Guiding Principle: Don’t Live with Familiar Pain out of Fear of Awkward Pain
Don’t live with familiar pain out of fear of awkward pain.
This Guiding Principle reminds me that it’s self-defeating to stay in a bad situation, repeating old painful behavior patterns just because I’m afraid of what might happen if I leave it and start anew. It reminds me not to stay in my personal prison just because of fear of change! It reminds me that I can commit to new behavior that can lead me toward a more fulfilling experience, even though it means I’ll have to risk the unfamiliar pain of changing and doing something different.
One way of describing the underlying fear of taking this risk is “You know what you’ve got but you don’t know what you will get!” Often the fear of going from what you’ve got to something new and not knowing what it will be plays out in keeping you trapped in a bad situation, because you’re afraid that as bad as what you’ve got is, what you will get as its replacement may be worse!
Many of us are afraid of the unknown, but we don’t have to allow that fear to keep us trapped in dysfunctional ways of thinking and acting just because we’re used to the pain they cause and feel we can tolerate it, however miserably. This Guiding Principle reminds me that the fear of awkward pain is going to be there, but if I want to grow, I have to move ahead despite the fear. It’s the only way to open the door to possibility.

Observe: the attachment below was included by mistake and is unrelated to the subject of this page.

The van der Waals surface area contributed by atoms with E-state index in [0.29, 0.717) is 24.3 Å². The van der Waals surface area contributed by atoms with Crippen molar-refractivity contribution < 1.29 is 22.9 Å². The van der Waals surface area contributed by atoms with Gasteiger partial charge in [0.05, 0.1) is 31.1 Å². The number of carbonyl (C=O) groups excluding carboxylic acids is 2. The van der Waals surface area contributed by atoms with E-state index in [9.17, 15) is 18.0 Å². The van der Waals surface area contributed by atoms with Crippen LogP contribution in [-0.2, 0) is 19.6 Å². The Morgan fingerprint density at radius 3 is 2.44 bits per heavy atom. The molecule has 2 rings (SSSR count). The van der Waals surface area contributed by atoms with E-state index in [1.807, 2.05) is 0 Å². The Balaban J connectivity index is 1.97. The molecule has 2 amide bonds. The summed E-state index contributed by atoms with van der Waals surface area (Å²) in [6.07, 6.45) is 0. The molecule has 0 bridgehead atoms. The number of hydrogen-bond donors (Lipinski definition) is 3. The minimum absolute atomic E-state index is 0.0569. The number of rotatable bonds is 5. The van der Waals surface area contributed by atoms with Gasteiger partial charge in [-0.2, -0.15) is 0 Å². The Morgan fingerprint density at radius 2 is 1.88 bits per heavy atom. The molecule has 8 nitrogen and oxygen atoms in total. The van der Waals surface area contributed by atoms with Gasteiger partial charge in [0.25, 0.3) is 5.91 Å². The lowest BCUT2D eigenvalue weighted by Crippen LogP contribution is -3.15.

Remember this rule: In a situation in which you are in pain and feel that you are in a bind that will keep you there, you have three options from which to choose that will resolve the problem and change your experience. I think of these options as three doors.
You can choose Door 1 and accept the situation fully.
You can choose Door 2 and change the situation.
You can choose Door 3 and remove yourself from the situation.
Choosing any of these options will end the bind that you have been in that has kept you in pain. The point is to not maintain a painful status quo just because you’re afraid that choosing Door 1, Door 2, or Door 3 means doing something that you have never done before and, in so doing, you may experience pain.
An excerpt from my recent book, Your Mind Is What Your Brain Does for a Living, now available at Amazon.
- 29 Jan, 2015
- Posted by Steve Fogel
- 0 Comments